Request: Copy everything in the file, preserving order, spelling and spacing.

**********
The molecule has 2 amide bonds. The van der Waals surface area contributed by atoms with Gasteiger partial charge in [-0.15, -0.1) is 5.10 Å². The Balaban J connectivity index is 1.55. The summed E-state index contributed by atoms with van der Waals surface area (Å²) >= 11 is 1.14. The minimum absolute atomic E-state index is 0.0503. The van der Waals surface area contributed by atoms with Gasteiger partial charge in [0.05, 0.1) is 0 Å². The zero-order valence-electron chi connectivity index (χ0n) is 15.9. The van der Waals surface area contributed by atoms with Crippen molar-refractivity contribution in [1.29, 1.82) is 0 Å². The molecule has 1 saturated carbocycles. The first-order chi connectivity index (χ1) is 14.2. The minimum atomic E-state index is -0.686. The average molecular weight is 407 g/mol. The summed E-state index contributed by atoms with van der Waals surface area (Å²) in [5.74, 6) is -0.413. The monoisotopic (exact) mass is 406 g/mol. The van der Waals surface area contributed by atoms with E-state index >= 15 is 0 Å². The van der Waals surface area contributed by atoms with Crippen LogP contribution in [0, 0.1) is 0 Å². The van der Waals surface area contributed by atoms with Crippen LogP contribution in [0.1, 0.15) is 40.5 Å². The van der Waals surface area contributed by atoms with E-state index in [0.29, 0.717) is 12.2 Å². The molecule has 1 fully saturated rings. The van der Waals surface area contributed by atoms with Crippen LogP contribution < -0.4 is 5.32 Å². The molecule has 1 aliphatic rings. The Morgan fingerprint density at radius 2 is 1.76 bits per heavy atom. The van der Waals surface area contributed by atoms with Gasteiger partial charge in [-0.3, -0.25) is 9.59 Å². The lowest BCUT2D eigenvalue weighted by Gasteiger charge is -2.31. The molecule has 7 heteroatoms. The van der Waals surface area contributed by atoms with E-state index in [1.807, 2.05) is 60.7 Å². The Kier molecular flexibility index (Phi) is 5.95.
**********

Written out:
The molecule has 2 amide bonds. The van der Waals surface area contributed by atoms with Gasteiger partial charge in [-0.15, -0.1) is 5.10 Å². The Balaban J connectivity index is 1.55. The summed E-state index contributed by atoms with van der Waals surface area (Å²) >= 11 is 1.14. The minimum absolute atomic E-state index is 0.0503. The van der Waals surface area contributed by atoms with Gasteiger partial charge in [0.05, 0.1) is 0 Å². The zero-order valence-electron chi connectivity index (χ0n) is 15.9. The van der Waals surface area contributed by atoms with Crippen molar-refractivity contribution in [1.29, 1.82) is 0 Å². The molecule has 1 saturated carbocycles. The first-order chi connectivity index (χ1) is 14.2. The minimum atomic E-state index is -0.686. The average molecular weight is 407 g/mol. The summed E-state index contributed by atoms with van der Waals surface area (Å²) in [5.74, 6) is -0.413. The monoisotopic (exact) mass is 406 g/mol. The van der Waals surface area contributed by atoms with E-state index >= 15 is 0 Å². The van der Waals surface area contributed by atoms with Crippen LogP contribution in [0, 0.1) is 0 Å². The van der Waals surface area contributed by atoms with Crippen LogP contribution in [0.1, 0.15) is 40.5 Å². The van der Waals surface area contributed by atoms with E-state index in [0.29, 0.717) is 12.2 Å². The molecule has 1 fully saturated rings. The van der Waals surface area contributed by atoms with Crippen LogP contribution < -0.4 is 5.32 Å². The molecule has 1 aliphatic rings. The Morgan fingerprint density at radius 2 is 1.76 bits per heavy atom. The van der Waals surface area contributed by atoms with Gasteiger partial charge in [-0.3, -0.25) is 9.59 Å². The lowest BCUT2D eigenvalue weighted by Gasteiger charge is -2.31. The molecule has 7 heteroatoms. The van der Waals surface area contributed by atoms with E-state index in [1.807, 2.05) is 60.7 Å². The Kier molecular flexibility index (Phi) is 5.95.